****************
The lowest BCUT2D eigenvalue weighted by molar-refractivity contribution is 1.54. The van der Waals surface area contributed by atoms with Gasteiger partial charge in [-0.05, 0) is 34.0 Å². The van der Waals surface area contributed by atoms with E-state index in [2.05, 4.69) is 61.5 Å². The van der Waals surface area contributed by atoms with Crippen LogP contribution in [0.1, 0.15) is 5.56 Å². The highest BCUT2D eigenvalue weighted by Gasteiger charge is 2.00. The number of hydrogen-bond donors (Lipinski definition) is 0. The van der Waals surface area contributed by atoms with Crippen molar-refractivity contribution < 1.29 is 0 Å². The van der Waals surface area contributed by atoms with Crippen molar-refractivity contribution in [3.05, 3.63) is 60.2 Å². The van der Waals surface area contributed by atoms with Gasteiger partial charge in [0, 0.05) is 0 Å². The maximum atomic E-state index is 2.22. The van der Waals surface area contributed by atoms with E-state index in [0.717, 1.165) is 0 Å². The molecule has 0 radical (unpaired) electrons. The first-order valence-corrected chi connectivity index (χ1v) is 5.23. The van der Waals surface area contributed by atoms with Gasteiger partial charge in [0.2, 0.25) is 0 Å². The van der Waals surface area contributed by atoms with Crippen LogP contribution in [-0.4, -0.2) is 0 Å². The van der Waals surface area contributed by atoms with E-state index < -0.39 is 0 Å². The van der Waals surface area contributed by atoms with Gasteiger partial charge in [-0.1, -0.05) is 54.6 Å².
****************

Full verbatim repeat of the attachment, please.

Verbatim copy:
The lowest BCUT2D eigenvalue weighted by molar-refractivity contribution is 1.54. The van der Waals surface area contributed by atoms with Gasteiger partial charge in [-0.05, 0) is 34.0 Å². The van der Waals surface area contributed by atoms with E-state index in [2.05, 4.69) is 61.5 Å². The van der Waals surface area contributed by atoms with Crippen LogP contribution in [0.1, 0.15) is 5.56 Å². The highest BCUT2D eigenvalue weighted by Gasteiger charge is 2.00. The number of hydrogen-bond donors (Lipinski definition) is 0. The van der Waals surface area contributed by atoms with Crippen molar-refractivity contribution < 1.29 is 0 Å². The van der Waals surface area contributed by atoms with Crippen molar-refractivity contribution in [3.05, 3.63) is 60.2 Å². The van der Waals surface area contributed by atoms with Gasteiger partial charge in [0, 0.05) is 0 Å². The maximum atomic E-state index is 2.22. The van der Waals surface area contributed by atoms with E-state index in [0.717, 1.165) is 0 Å². The molecule has 0 radical (unpaired) electrons. The first-order valence-corrected chi connectivity index (χ1v) is 5.23. The van der Waals surface area contributed by atoms with Gasteiger partial charge in [0.2, 0.25) is 0 Å². The van der Waals surface area contributed by atoms with Crippen LogP contribution in [-0.4, -0.2) is 0 Å². The van der Waals surface area contributed by atoms with E-state index < -0.39 is 0 Å². The van der Waals surface area contributed by atoms with Gasteiger partial charge in [-0.1, -0.05) is 54.6 Å².